Twittering not: MEPs fail to embrace Internet craze


While congressmen on Capitol Hill are already tweeting with Americans across the United States, MEPs are still making scant use of the Internet and fail to fully grasp the potential of digital politics to engage with voters, found a survey published by public affairs consultancy Fleishman-Hillard.

According to the study, 75% of MEPs use their website to reach their electorate, but only half of them (51%) visit blogs once a week or more. An overwhelming two-thirds have never heard of the social networking tool Twitter.

Inspired by Obama

“The vast majority of MEPs are using the Internet and are certainly being inspired by the success that Barack Obama has had, but too many of them still believe that digital tools are less effective than traditional forms of communication, such as television and newspapers,” said James Stevens, senior vice-president for digital services at Fleishman-Hillard in Brussels. 

“I think one also has to recognise that our MEPs have come a long way in the last five years, as have these tools. Five years ago in 2004, Twitter did not exist, Youtube did not exist and Facebook was only used by university students in the US,” Stevens explained.

With less than a month to go before the EU elections, the Party of European Socialists (PES) is beating the other leading political groups in the European Parliament in utilising online technology, the survey has found.

By using Facebook, Flickr, Twitter and Digg, PES members are more likely to be “early adopters” than members of other major parties, said Stevens.

Atlantic divide

Still, MEPs trail behind their American counterparts. Of the 535 members of Congress, 116 are already using Twitter (22%). On this side of the Atlantic, only 27 MEPs use Twitter: just 3.5% of the 785 members of the European Parliament.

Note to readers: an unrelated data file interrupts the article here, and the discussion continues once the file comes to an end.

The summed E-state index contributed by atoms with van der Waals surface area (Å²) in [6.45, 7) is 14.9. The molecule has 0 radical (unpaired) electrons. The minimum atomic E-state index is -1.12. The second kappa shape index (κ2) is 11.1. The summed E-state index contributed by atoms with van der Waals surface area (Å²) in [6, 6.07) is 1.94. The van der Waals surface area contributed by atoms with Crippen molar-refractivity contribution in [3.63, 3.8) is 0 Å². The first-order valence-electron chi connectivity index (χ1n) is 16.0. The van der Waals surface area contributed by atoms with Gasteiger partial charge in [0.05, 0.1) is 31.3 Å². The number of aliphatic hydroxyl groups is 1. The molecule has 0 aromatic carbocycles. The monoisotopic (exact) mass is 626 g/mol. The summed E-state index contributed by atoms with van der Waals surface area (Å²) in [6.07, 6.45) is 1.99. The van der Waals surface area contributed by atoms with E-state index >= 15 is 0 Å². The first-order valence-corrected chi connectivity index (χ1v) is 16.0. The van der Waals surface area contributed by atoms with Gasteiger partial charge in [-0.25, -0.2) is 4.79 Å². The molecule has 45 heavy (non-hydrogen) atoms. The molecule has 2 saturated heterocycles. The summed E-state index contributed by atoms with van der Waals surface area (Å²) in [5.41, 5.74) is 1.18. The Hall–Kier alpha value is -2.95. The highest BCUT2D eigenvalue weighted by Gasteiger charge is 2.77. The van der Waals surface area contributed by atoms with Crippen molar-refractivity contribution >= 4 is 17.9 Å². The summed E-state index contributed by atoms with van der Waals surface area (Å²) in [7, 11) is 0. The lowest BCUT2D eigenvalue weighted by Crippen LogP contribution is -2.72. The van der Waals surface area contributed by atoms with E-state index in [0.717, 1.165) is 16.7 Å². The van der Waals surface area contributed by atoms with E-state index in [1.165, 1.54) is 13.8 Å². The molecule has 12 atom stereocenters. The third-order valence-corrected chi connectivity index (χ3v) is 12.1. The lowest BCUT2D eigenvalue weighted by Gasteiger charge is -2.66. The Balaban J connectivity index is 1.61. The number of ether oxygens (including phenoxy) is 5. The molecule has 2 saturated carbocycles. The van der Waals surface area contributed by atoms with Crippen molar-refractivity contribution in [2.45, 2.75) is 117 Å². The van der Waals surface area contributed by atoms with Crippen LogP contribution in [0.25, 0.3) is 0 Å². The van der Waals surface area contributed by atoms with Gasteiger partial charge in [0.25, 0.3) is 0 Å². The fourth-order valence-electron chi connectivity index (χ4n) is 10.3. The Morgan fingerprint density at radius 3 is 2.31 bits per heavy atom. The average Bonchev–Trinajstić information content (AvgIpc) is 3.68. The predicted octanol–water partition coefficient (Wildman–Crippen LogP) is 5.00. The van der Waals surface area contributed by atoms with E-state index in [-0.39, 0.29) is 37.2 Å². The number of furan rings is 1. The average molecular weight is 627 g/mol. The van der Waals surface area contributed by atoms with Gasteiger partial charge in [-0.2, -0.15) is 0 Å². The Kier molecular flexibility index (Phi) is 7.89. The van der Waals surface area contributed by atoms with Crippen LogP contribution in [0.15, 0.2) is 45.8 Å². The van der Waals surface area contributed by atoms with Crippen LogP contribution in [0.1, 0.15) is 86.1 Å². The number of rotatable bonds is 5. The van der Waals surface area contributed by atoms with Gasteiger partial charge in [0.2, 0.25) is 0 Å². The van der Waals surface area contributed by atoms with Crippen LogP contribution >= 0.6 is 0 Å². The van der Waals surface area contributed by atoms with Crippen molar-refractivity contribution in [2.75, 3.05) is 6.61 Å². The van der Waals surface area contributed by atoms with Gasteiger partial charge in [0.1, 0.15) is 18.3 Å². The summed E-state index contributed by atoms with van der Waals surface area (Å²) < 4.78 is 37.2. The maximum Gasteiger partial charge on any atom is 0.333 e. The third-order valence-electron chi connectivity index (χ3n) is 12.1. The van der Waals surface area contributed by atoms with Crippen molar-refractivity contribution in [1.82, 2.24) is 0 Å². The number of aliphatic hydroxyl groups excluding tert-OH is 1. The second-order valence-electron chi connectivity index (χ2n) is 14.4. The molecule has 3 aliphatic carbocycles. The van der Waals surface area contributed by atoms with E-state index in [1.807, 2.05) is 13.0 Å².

Experts at Fleishman-Hillard are confident that MEPs will catch up soon, but certainly not in time for the upcoming elections, despite a few exceptions. 

“MEPs struggle for column inches at the best of times and yet more and more of our voters go online for their information. I have taken my campaign online and I would encourage my colleagues to do the same,” said Christofer Fjellner, a Swedish conservative MEP. 

Green shoots of digital revolution

According to the survey, a number of MEPs said they occasionally use or plan to use online tools such as social networks, personal blogs, html newsletters, social media releases or online videos. Over half of all MEPs are likely to turn to Web 2.0 in the coming years, the survey found.

“The behaviour of the early adopters is similar to that of Howard Dean in his 2004 campaign to gain the Democratic nomination. His campaign sowed the seeds of  Barack Obama’s subsequent successful online campaign. Similarly, these early adopters represent the future. By mastering these tools now, they stand to gain at the ballot box in the not-too-distant future,” said Bill Black, head of public affairs at Fleishman-Hillard in Washington, D.C.

The Facebook social media network has grown exponentially in Europe, where the site has seen a 314% increase in users to nearly 100 million. 

“We can see for the first time the green shoots of what will be a digital revolution, allowing elected and elector to interact on a more meaningful level. I predict that by the time of the next election, we will see a transformation of these results, with MEPs having woken up to the true benefits of the Internet,” Stevens concluded.

Recent research by Nielsen Net Ratings, an Internet media and market research agency, has found that British users spend most of their Internet time sending instant messages on social networking sites and using their e-mail accounts. 

Another recent study indicates that 60% of Internet users in the EU read or write blogs, listen to podcasts, use Really Simple Syndication (RSS) newsfeeds, or take part in online debates. Those studies show how the Internet has moved from being purely a source of information to become a tool for two-way communication and interaction. 

Ahead of the European elections, the European Parliament has created profiles on online social media (Facebook, MySpace and Flickr) in an attempt to reach younger voters. 

However, the core message of such sites remains the date of the elections and the impact of the European Parliament's decisions on the daily lives of Europeans. But no two-way communication with politicians is really taking place.

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